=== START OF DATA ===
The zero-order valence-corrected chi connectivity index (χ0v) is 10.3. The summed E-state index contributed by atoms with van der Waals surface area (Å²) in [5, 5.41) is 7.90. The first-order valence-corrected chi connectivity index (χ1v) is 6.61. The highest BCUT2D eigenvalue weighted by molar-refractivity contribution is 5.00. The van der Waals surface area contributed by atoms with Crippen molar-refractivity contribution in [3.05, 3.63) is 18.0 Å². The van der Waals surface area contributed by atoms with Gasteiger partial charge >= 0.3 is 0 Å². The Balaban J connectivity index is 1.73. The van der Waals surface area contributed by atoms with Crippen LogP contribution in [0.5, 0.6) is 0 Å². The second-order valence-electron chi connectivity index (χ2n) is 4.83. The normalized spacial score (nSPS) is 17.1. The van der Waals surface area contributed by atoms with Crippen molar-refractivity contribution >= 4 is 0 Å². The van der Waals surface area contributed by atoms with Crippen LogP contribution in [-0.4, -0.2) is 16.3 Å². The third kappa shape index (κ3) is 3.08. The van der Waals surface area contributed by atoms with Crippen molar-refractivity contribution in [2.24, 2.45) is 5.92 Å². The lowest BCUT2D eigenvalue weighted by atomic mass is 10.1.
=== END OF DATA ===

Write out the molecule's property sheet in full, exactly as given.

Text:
The zero-order valence-corrected chi connectivity index (χ0v) is 10.3. The summed E-state index contributed by atoms with van der Waals surface area (Å²) in [5, 5.41) is 7.90. The first-order valence-corrected chi connectivity index (χ1v) is 6.61. The highest BCUT2D eigenvalue weighted by molar-refractivity contribution is 5.00. The van der Waals surface area contributed by atoms with Crippen molar-refractivity contribution in [3.05, 3.63) is 18.0 Å². The van der Waals surface area contributed by atoms with Gasteiger partial charge >= 0.3 is 0 Å². The Balaban J connectivity index is 1.73. The van der Waals surface area contributed by atoms with Crippen LogP contribution in [0.5, 0.6) is 0 Å². The second-order valence-electron chi connectivity index (χ2n) is 4.83. The normalized spacial score (nSPS) is 17.1. The van der Waals surface area contributed by atoms with Crippen molar-refractivity contribution >= 4 is 0 Å². The van der Waals surface area contributed by atoms with Crippen LogP contribution in [-0.4, -0.2) is 16.3 Å². The third kappa shape index (κ3) is 3.08. The van der Waals surface area contributed by atoms with Crippen molar-refractivity contribution in [2.24, 2.45) is 5.92 Å². The lowest BCUT2D eigenvalue weighted by atomic mass is 10.1.